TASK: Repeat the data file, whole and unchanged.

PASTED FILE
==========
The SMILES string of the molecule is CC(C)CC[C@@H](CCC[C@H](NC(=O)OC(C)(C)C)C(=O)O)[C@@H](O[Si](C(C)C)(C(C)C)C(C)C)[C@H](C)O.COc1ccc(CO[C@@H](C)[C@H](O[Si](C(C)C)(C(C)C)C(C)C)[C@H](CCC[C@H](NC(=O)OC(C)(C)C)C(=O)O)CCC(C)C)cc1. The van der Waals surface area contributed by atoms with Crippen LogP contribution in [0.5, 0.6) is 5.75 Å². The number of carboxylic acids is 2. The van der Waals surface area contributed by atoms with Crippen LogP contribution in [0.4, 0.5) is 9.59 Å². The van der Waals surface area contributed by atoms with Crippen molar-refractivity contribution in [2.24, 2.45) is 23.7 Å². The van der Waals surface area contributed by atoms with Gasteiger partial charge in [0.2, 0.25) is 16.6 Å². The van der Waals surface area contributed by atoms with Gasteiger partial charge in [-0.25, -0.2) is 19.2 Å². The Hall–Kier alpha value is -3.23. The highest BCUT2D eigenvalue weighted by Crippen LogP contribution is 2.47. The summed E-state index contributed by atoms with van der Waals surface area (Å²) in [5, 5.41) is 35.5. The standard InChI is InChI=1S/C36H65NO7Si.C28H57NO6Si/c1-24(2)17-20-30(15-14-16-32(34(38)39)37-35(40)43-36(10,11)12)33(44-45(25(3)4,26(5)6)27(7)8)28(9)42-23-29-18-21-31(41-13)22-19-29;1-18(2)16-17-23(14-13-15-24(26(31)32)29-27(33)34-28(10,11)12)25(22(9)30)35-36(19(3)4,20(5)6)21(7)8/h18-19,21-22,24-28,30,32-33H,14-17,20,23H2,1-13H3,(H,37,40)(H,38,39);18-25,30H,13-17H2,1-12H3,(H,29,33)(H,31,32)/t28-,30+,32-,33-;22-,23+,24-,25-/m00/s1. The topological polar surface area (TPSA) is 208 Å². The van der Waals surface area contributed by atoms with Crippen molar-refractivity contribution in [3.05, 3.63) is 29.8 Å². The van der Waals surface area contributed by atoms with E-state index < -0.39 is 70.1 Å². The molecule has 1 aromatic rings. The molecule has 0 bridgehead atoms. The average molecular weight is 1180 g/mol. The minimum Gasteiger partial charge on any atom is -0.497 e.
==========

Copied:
The SMILES string of the molecule is CC(C)CC[C@@H](CCC[C@H](NC(=O)OC(C)(C)C)C(=O)O)[C@@H](O[Si](C(C)C)(C(C)C)C(C)C)[C@H](C)O.COc1ccc(CO[C@@H](C)[C@H](O[Si](C(C)C)(C(C)C)C(C)C)[C@H](CCC[C@H](NC(=O)OC(C)(C)C)C(=O)O)CCC(C)C)cc1. The van der Waals surface area contributed by atoms with Crippen LogP contribution in [0.5, 0.6) is 5.75 Å². The number of carboxylic acids is 2. The van der Waals surface area contributed by atoms with Crippen LogP contribution in [0.4, 0.5) is 9.59 Å². The van der Waals surface area contributed by atoms with Crippen molar-refractivity contribution in [2.24, 2.45) is 23.7 Å². The van der Waals surface area contributed by atoms with Gasteiger partial charge in [0.2, 0.25) is 16.6 Å². The van der Waals surface area contributed by atoms with Gasteiger partial charge in [-0.25, -0.2) is 19.2 Å². The Hall–Kier alpha value is -3.23. The highest BCUT2D eigenvalue weighted by Crippen LogP contribution is 2.47. The summed E-state index contributed by atoms with van der Waals surface area (Å²) in [5, 5.41) is 35.5. The standard InChI is InChI=1S/C36H65NO7Si.C28H57NO6Si/c1-24(2)17-20-30(15-14-16-32(34(38)39)37-35(40)43-36(10,11)12)33(44-45(25(3)4,26(5)6)27(7)8)28(9)42-23-29-18-21-31(41-13)22-19-29;1-18(2)16-17-23(14-13-15-24(26(31)32)29-27(33)34-28(10,11)12)25(22(9)30)35-36(19(3)4,20(5)6)21(7)8/h18-19,21-22,24-28,30,32-33H,14-17,20,23H2,1-13H3,(H,37,40)(H,38,39);18-25,30H,13-17H2,1-12H3,(H,29,33)(H,31,32)/t28-,30+,32-,33-;22-,23+,24-,25-/m00/s1. The topological polar surface area (TPSA) is 208 Å². The van der Waals surface area contributed by atoms with Crippen molar-refractivity contribution in [3.05, 3.63) is 29.8 Å². The van der Waals surface area contributed by atoms with E-state index < -0.39 is 70.1 Å². The molecule has 1 aromatic rings. The molecule has 0 bridgehead atoms. The average molecular weight is 1180 g/mol. The minimum Gasteiger partial charge on any atom is -0.497 e.